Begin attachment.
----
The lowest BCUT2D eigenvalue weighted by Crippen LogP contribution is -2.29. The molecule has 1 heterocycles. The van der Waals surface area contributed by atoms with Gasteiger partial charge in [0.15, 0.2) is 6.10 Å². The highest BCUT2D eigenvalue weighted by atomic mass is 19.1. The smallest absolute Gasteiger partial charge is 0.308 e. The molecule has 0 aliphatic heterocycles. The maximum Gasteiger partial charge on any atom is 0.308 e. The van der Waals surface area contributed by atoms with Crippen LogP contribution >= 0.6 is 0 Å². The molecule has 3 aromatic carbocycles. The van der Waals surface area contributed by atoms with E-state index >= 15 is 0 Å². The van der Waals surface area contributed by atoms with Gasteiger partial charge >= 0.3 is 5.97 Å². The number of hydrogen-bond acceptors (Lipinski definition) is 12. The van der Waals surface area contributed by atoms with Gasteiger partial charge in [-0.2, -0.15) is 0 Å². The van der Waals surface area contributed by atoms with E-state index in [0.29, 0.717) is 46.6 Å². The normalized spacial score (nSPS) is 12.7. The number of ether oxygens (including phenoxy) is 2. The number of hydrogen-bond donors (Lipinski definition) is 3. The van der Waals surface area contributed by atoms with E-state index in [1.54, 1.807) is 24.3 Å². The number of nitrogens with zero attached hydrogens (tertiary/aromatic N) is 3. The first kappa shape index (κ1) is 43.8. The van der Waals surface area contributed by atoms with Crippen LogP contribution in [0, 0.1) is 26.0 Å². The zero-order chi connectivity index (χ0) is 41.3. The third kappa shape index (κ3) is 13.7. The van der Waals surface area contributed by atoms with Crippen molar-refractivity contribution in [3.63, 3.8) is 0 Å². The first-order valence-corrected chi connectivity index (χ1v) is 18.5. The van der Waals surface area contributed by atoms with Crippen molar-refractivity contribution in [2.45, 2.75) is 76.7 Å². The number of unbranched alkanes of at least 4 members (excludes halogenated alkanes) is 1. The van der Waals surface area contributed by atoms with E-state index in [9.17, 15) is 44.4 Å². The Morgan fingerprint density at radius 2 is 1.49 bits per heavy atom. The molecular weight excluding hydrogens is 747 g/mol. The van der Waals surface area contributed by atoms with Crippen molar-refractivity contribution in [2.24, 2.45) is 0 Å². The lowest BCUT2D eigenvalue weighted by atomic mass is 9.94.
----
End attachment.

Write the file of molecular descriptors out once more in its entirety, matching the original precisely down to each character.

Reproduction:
The lowest BCUT2D eigenvalue weighted by Crippen LogP contribution is -2.29. The molecule has 1 heterocycles. The van der Waals surface area contributed by atoms with Gasteiger partial charge in [0.15, 0.2) is 6.10 Å². The highest BCUT2D eigenvalue weighted by atomic mass is 19.1. The smallest absolute Gasteiger partial charge is 0.308 e. The molecule has 0 aliphatic heterocycles. The maximum Gasteiger partial charge on any atom is 0.308 e. The van der Waals surface area contributed by atoms with Crippen LogP contribution >= 0.6 is 0 Å². The molecule has 3 aromatic carbocycles. The van der Waals surface area contributed by atoms with E-state index >= 15 is 0 Å². The van der Waals surface area contributed by atoms with Gasteiger partial charge >= 0.3 is 5.97 Å². The number of hydrogen-bond acceptors (Lipinski definition) is 12. The van der Waals surface area contributed by atoms with Gasteiger partial charge in [-0.2, -0.15) is 0 Å². The van der Waals surface area contributed by atoms with E-state index in [0.29, 0.717) is 46.6 Å². The normalized spacial score (nSPS) is 12.7. The number of ether oxygens (including phenoxy) is 2. The number of hydrogen-bond donors (Lipinski definition) is 3. The van der Waals surface area contributed by atoms with E-state index in [1.54, 1.807) is 24.3 Å². The number of nitrogens with zero attached hydrogens (tertiary/aromatic N) is 3. The first kappa shape index (κ1) is 43.8. The van der Waals surface area contributed by atoms with Crippen LogP contribution in [0, 0.1) is 26.0 Å². The zero-order chi connectivity index (χ0) is 41.3. The third kappa shape index (κ3) is 13.7. The van der Waals surface area contributed by atoms with Crippen molar-refractivity contribution in [3.63, 3.8) is 0 Å². The first-order valence-corrected chi connectivity index (χ1v) is 18.5. The van der Waals surface area contributed by atoms with Crippen molar-refractivity contribution in [2.45, 2.75) is 76.7 Å². The number of unbranched alkanes of at least 4 members (excludes halogenated alkanes) is 1. The van der Waals surface area contributed by atoms with E-state index in [9.17, 15) is 44.4 Å². The Morgan fingerprint density at radius 2 is 1.49 bits per heavy atom. The molecular weight excluding hydrogens is 747 g/mol. The van der Waals surface area contributed by atoms with Crippen molar-refractivity contribution in [2.24, 2.45) is 0 Å². The lowest BCUT2D eigenvalue weighted by atomic mass is 9.94.